This strategy is sometimes used by large institutional investors when they believe that long-term interest rates are about to decline. Its objective is to try to boost income generated by dividend income with capital gains. If they have guessed the direction of interest rates correctly, they can then sell the longest-term bonds and realize a profit. But you can also use a modified form of this strategy (say 1/3 short maturities; 2/3 long maturities) if you feel long rates may climb in the future; and you want to have some bonds to reinvest at a future date if those higher rates materialize. In fact, a well-known New York–based municipal bond firm (Lebenthal) is currently running radio ads featuring this approach. As the ad states, if interest rates rise, the short bond wins; if long-term rates decline, the long bond wins. Or, as their catchy ad puts it: “never all short, never all long, never all wrong.”

    This strategy, however, can backfire. Imagine a future scenario where long-term rates rise. Then your long-term bonds lose value. And if, simultaneously, short-term rates decline, then you suffer a double whammy since you will also have to reinvest your bonds at lower rates.

    The “Bullet” Portfolio

    This is a special case that might apply to only a part of your portfolio.

    Suppose you are saving for a future known expense, such as investing for a child’s college education; or a goal closer in time, for example, a down payment for a house.

    The solution is simple: You buy bonds whose maturity coincides with your future need. For example, say you want to buy a house in three years. You buy bonds maturing in three years. You will earn more than you would by leaving your money in a money market account; but since you redeem your bonds at par, there is no risk of loss of principal.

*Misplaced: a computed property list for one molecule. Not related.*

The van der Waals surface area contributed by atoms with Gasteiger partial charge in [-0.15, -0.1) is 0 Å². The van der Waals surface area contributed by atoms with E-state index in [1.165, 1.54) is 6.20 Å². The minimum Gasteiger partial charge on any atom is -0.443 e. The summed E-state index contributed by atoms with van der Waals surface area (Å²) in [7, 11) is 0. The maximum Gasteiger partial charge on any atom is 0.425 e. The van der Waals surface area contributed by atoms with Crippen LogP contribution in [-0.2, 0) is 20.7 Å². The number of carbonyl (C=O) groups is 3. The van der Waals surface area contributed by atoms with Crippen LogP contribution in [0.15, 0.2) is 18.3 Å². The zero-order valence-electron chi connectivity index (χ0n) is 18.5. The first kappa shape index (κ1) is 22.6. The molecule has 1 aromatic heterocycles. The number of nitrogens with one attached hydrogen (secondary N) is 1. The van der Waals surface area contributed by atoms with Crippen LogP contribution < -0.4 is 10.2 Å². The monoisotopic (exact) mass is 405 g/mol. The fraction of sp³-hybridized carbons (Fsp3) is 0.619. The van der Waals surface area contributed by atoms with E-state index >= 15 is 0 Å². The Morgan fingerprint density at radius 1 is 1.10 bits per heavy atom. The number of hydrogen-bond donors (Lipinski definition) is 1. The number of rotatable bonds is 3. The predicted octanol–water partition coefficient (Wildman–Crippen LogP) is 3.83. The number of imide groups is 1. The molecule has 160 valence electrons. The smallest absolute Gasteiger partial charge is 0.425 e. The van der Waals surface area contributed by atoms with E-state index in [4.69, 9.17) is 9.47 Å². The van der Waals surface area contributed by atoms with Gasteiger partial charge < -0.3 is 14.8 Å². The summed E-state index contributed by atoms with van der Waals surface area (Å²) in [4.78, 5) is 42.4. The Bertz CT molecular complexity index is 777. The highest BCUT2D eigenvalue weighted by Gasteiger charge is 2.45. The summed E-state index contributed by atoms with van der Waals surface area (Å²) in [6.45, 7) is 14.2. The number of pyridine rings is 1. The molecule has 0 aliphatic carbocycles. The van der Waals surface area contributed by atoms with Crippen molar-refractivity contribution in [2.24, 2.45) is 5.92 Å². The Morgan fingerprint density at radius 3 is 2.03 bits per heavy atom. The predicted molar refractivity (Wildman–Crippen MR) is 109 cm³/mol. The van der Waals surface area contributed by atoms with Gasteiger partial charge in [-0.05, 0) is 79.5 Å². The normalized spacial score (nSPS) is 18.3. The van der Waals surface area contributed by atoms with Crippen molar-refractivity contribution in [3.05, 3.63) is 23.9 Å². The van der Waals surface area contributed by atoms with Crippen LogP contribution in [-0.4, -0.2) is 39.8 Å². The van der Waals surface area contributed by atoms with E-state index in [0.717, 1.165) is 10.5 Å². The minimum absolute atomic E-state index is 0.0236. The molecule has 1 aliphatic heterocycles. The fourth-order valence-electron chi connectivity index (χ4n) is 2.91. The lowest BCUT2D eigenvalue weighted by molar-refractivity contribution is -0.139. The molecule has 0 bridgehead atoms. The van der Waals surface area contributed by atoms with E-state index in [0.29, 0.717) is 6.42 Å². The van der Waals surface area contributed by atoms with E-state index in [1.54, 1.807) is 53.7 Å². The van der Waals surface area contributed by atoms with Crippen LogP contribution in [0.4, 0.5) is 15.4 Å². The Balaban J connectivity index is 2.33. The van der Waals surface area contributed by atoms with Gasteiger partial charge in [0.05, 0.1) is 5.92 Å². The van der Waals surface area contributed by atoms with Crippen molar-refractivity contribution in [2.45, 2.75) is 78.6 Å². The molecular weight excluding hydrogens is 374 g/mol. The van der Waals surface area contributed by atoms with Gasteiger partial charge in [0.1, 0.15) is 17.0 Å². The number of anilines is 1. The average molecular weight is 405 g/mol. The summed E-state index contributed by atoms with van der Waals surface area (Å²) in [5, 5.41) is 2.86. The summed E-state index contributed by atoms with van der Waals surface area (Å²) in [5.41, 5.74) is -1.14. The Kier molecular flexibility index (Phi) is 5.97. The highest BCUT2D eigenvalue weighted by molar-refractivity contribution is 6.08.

You might think it makes more sense to buy bonds with longer maturities. Interest income would, after all, be higher. That is true, but you do not know what those bonds will be worth in three years time.

    Buying Primarily Long Maturities

    Some of the firms that specialize in selling munis to individual investors aggressively recommend that investors purchase only bonds with the longest maturities (25 to 30 years).

    The rationale given for this approach is that it will generate maximum income because bonds with the longest maturities earn the highest amount of interest. One series of articles advocating this approach supports this argument by showing tables and numbers demonstrating that for the past 20 years, this strategy would indeed have generated the highest income possible. This series also contrasts this approach (buying only the longest maturities) with the income produced by a typical ladder, which, as they point out, would have generated lower income over the last 20 years.

    With the logic of hindsight, it is undeniable that for the last 20 years, that approach would indeed have generated maximum income. An important concern, however, is based on a comparison between interest rates 20 years ago, and current interest rate levels. In 1984, the 30-year Treasury yield was 15%. Today, it is under 5% and the shortest Treasury rates are at 1.25%, a 40-year low. Municipal rates have declined roughly in tandem with Treasury rates. So before you buy bonds with 30-year maturities, you need to pause and ask yourself where you think interest rates are going to be a few years from now—higher or lower than today?

    My crystal ball is no better than yours, although at the current time, a plausible argument can be made that over the next few years, interest rates are likely to rise significantly from current levels. If and when the economy recovers, interest rates will go up. There is also the U. S. Treasury deficit, which threatens to spin out of control. Ballooning government deficits could result in significantly higher interest rates. Moreover, proposed changes in the tax laws could also send municipal bond yields significantly higher. Clearly, buying only the longest-term bonds at the current time exposes the buyer to significant interest rate risk.

    Note, also, one inconsistency. The same brokers who normally advocate buying the longest maturities in order to generate the highest possible income, generally also advocate buying bonds with the highest credit quality. After all, you cannot afford to take credit risk if you are buying the longest term bonds. But that also involves a trade-off: buying bonds with the highest credit quality also means somewhat lower income. You can generate income close to that of long-term AAA bonds by buying, say, A-rated bonds with intermediate maturities.